Some Insurers Paying Patients Who Agree To Get Cheaper Care
March 29, 2012
In recent years, insurers have tried to cajole consumers into using less expensive health care providers by promising lower copayments and other cost-sharing breaks for members who select those doctors and hospitals. Lately, they're trying an even more direct approach: cash rewards, says Kaiser Health News.
- Some Anthem Blue Cross and Blue Shield members in New Hampshire, Connecticut and Indiana can receive $50 to $200 if they get a diagnostic test or elective procedure at a less expensive facility than the one their doctor recommended.
- The offer covers nearly 40 services, from standard radiology tests such as mammograms and MRIs to such surgical procedures as hip and knee replacements, hernia repair, bariatric surgery and tonsillectomies.
It seems to be working.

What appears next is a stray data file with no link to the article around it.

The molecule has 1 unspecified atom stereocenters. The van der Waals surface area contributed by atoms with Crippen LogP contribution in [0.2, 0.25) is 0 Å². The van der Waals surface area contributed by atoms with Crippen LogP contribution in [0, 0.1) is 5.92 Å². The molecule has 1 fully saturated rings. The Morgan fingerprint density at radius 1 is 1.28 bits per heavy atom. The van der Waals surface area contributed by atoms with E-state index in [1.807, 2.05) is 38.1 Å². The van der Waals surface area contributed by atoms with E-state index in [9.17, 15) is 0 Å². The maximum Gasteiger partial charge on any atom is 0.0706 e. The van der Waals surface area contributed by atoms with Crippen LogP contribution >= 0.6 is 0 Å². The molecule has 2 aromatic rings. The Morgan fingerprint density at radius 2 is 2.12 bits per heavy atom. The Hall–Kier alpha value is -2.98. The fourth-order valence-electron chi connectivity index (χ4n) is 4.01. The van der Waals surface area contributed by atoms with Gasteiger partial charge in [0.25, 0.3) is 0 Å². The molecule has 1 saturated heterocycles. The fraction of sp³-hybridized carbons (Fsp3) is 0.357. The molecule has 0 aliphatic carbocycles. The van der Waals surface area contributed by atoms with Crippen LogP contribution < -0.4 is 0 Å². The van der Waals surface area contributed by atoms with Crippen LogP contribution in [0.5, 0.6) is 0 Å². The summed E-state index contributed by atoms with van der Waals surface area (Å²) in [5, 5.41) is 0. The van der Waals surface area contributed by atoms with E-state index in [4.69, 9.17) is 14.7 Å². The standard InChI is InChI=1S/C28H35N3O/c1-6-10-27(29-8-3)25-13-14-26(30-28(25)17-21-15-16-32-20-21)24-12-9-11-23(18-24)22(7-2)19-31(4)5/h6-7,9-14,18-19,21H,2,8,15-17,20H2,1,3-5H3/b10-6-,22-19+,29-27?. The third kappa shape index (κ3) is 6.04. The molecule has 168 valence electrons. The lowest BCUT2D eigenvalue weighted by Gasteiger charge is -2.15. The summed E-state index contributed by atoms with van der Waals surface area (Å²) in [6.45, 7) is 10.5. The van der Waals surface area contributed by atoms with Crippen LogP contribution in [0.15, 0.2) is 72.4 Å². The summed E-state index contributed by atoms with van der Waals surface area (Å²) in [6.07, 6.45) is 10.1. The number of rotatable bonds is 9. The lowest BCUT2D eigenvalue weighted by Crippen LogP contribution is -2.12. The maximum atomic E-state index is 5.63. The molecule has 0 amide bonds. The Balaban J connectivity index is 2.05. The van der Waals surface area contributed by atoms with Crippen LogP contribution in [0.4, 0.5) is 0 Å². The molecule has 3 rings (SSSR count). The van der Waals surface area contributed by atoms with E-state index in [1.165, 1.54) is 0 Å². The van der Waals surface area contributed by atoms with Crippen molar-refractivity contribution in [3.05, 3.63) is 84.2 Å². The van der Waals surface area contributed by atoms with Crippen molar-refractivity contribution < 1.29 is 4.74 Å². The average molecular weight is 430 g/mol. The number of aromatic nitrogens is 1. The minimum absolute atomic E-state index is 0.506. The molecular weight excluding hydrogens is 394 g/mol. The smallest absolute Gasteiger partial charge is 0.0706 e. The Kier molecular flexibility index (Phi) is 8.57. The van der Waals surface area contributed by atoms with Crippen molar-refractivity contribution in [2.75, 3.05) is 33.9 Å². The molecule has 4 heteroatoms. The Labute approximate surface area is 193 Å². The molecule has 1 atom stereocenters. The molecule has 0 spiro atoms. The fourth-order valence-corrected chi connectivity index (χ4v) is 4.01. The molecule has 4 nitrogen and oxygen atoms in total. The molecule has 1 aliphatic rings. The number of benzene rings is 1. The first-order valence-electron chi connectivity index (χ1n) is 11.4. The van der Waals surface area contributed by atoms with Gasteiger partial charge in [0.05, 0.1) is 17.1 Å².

- The city of Manchester, N.H., the first employer to pilot Anthem's Compass SmartShopper program in January 2010, has saved more than $250,000 in health care costs in two years, even after factoring in the cash rewards paid to the 476 members who have participated.
- The differences in costs can be eye-popping: According to Anthem data, in Manchester a hernia repair ranges in price from $4,026 on the low end to $7,498 on the high end; a colonoscopy could cost $1,450 to $2,973.
Physician groups have some concerns. "It appears as though the decision is being made by the health plan, and tiering of providers is being made simply on an economic basis," says Scott Colby, executive vice president of the New Hampshire Medical Society. "We have concerns about giving economic incentives without giving weight and credence to quality measures."
Physicians are also concerned that these programs may hinder care coordination among providers at a time when such coordination is considered key to managing patients' health and controlling health care costs.
Source: Michelle Andrews, "Some Insurers Paying Patients Who Agree To Get Cheaper Care," Kaiser Health News, March 26, 2012.
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